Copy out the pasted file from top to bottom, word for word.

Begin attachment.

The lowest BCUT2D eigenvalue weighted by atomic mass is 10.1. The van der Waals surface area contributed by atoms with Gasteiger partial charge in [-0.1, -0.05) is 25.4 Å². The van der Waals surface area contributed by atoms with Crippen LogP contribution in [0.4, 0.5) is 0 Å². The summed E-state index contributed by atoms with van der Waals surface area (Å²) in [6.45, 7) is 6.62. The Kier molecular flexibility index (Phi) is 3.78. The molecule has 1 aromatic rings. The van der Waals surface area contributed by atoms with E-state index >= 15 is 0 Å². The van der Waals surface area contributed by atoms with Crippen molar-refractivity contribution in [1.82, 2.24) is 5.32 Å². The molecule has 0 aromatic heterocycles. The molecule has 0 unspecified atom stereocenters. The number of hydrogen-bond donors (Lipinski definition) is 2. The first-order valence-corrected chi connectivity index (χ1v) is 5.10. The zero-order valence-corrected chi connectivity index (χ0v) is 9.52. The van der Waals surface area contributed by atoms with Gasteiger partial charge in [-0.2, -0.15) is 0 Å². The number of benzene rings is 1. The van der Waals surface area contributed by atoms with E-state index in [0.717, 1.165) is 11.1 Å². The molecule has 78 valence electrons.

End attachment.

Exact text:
The lowest BCUT2D eigenvalue weighted by atomic mass is 10.1. The van der Waals surface area contributed by atoms with Gasteiger partial charge in [-0.1, -0.05) is 25.4 Å². The van der Waals surface area contributed by atoms with Crippen LogP contribution in [0.4, 0.5) is 0 Å². The summed E-state index contributed by atoms with van der Waals surface area (Å²) in [6.45, 7) is 6.62. The Kier molecular flexibility index (Phi) is 3.78. The molecule has 1 aromatic rings. The van der Waals surface area contributed by atoms with E-state index >= 15 is 0 Å². The van der Waals surface area contributed by atoms with Crippen molar-refractivity contribution in [1.82, 2.24) is 5.32 Å². The molecule has 0 aromatic heterocycles. The molecule has 0 unspecified atom stereocenters. The number of hydrogen-bond donors (Lipinski definition) is 2. The first-order valence-corrected chi connectivity index (χ1v) is 5.10. The zero-order valence-corrected chi connectivity index (χ0v) is 9.52. The van der Waals surface area contributed by atoms with Gasteiger partial charge in [-0.2, -0.15) is 0 Å². The number of benzene rings is 1. The van der Waals surface area contributed by atoms with E-state index in [0.717, 1.165) is 11.1 Å². The molecule has 78 valence electrons.